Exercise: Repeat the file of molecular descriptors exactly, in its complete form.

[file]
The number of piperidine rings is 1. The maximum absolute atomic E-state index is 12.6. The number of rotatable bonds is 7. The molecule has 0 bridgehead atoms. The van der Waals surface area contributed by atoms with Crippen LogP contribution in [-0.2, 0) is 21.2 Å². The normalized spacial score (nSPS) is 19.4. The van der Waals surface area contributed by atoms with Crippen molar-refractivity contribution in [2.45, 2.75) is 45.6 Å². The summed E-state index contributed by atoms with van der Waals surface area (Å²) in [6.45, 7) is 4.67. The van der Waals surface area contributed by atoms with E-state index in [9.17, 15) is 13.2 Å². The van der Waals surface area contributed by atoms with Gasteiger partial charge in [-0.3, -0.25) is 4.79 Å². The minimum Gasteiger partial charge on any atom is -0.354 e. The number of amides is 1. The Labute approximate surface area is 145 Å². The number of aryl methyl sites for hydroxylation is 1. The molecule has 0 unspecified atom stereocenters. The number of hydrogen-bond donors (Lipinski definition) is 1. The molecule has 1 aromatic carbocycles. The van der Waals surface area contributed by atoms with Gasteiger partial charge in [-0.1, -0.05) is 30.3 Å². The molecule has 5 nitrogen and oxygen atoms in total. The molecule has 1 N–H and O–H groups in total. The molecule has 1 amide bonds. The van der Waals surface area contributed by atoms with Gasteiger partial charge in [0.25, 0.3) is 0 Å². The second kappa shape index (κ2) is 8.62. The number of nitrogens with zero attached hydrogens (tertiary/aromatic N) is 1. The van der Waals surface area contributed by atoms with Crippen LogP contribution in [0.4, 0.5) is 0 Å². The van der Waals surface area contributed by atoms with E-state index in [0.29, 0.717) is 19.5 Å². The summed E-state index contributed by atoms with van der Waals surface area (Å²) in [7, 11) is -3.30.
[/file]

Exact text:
The number of piperidine rings is 1. The maximum absolute atomic E-state index is 12.6. The number of rotatable bonds is 7. The molecule has 0 bridgehead atoms. The van der Waals surface area contributed by atoms with Crippen LogP contribution in [-0.2, 0) is 21.2 Å². The normalized spacial score (nSPS) is 19.4. The van der Waals surface area contributed by atoms with Crippen molar-refractivity contribution in [2.45, 2.75) is 45.6 Å². The summed E-state index contributed by atoms with van der Waals surface area (Å²) in [6.45, 7) is 4.67. The van der Waals surface area contributed by atoms with E-state index in [9.17, 15) is 13.2 Å². The van der Waals surface area contributed by atoms with Gasteiger partial charge in [-0.3, -0.25) is 4.79 Å². The minimum Gasteiger partial charge on any atom is -0.354 e. The number of amides is 1. The Labute approximate surface area is 145 Å². The number of aryl methyl sites for hydroxylation is 1. The molecule has 0 unspecified atom stereocenters. The number of hydrogen-bond donors (Lipinski definition) is 1. The molecule has 1 aromatic carbocycles. The van der Waals surface area contributed by atoms with Gasteiger partial charge in [-0.1, -0.05) is 30.3 Å². The molecule has 5 nitrogen and oxygen atoms in total. The molecule has 1 N–H and O–H groups in total. The molecule has 1 amide bonds. The van der Waals surface area contributed by atoms with Gasteiger partial charge in [0.25, 0.3) is 0 Å². The second kappa shape index (κ2) is 8.62. The number of nitrogens with zero attached hydrogens (tertiary/aromatic N) is 1. The van der Waals surface area contributed by atoms with Crippen LogP contribution in [0.4, 0.5) is 0 Å². The van der Waals surface area contributed by atoms with E-state index in [0.29, 0.717) is 19.5 Å². The summed E-state index contributed by atoms with van der Waals surface area (Å²) in [7, 11) is -3.30.